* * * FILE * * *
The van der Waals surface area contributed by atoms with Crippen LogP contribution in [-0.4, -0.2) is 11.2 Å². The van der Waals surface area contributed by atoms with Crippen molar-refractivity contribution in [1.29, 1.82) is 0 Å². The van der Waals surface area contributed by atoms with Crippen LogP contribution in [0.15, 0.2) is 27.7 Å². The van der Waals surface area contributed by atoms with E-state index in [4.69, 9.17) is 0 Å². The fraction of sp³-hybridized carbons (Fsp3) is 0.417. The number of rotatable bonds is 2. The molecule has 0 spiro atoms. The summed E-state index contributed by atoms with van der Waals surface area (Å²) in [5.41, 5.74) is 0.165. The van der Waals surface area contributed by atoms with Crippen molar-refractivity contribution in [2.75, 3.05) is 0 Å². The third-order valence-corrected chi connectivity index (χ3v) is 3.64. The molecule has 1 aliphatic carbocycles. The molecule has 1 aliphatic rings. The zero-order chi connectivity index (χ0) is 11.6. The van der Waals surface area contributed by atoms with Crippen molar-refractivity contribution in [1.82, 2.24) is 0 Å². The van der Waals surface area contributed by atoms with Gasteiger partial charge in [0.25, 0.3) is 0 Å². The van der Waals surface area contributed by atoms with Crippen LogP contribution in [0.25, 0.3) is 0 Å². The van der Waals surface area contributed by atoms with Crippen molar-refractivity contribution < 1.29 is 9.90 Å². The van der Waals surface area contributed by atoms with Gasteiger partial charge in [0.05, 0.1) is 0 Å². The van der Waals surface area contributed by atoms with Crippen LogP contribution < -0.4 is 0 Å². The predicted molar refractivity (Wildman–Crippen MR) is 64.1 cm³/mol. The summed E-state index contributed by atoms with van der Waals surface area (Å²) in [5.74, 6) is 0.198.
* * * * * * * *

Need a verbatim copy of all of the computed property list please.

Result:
The van der Waals surface area contributed by atoms with Crippen LogP contribution in [-0.4, -0.2) is 11.2 Å². The van der Waals surface area contributed by atoms with Crippen molar-refractivity contribution in [1.29, 1.82) is 0 Å². The van der Waals surface area contributed by atoms with Crippen LogP contribution in [0.15, 0.2) is 27.7 Å². The van der Waals surface area contributed by atoms with E-state index in [4.69, 9.17) is 0 Å². The fraction of sp³-hybridized carbons (Fsp3) is 0.417. The number of rotatable bonds is 2. The molecule has 0 spiro atoms. The summed E-state index contributed by atoms with van der Waals surface area (Å²) in [5.41, 5.74) is 0.165. The van der Waals surface area contributed by atoms with Crippen molar-refractivity contribution in [2.75, 3.05) is 0 Å². The third-order valence-corrected chi connectivity index (χ3v) is 3.64. The molecule has 1 aliphatic carbocycles. The molecule has 1 aliphatic rings. The zero-order chi connectivity index (χ0) is 11.6. The van der Waals surface area contributed by atoms with Crippen molar-refractivity contribution in [1.82, 2.24) is 0 Å². The van der Waals surface area contributed by atoms with Gasteiger partial charge in [0.25, 0.3) is 0 Å². The van der Waals surface area contributed by atoms with Crippen LogP contribution in [0.25, 0.3) is 0 Å². The van der Waals surface area contributed by atoms with Crippen molar-refractivity contribution < 1.29 is 9.90 Å². The van der Waals surface area contributed by atoms with Gasteiger partial charge in [0.05, 0.1) is 0 Å². The van der Waals surface area contributed by atoms with Crippen LogP contribution < -0.4 is 0 Å². The predicted molar refractivity (Wildman–Crippen MR) is 64.1 cm³/mol. The summed E-state index contributed by atoms with van der Waals surface area (Å²) in [5.74, 6) is 0.198.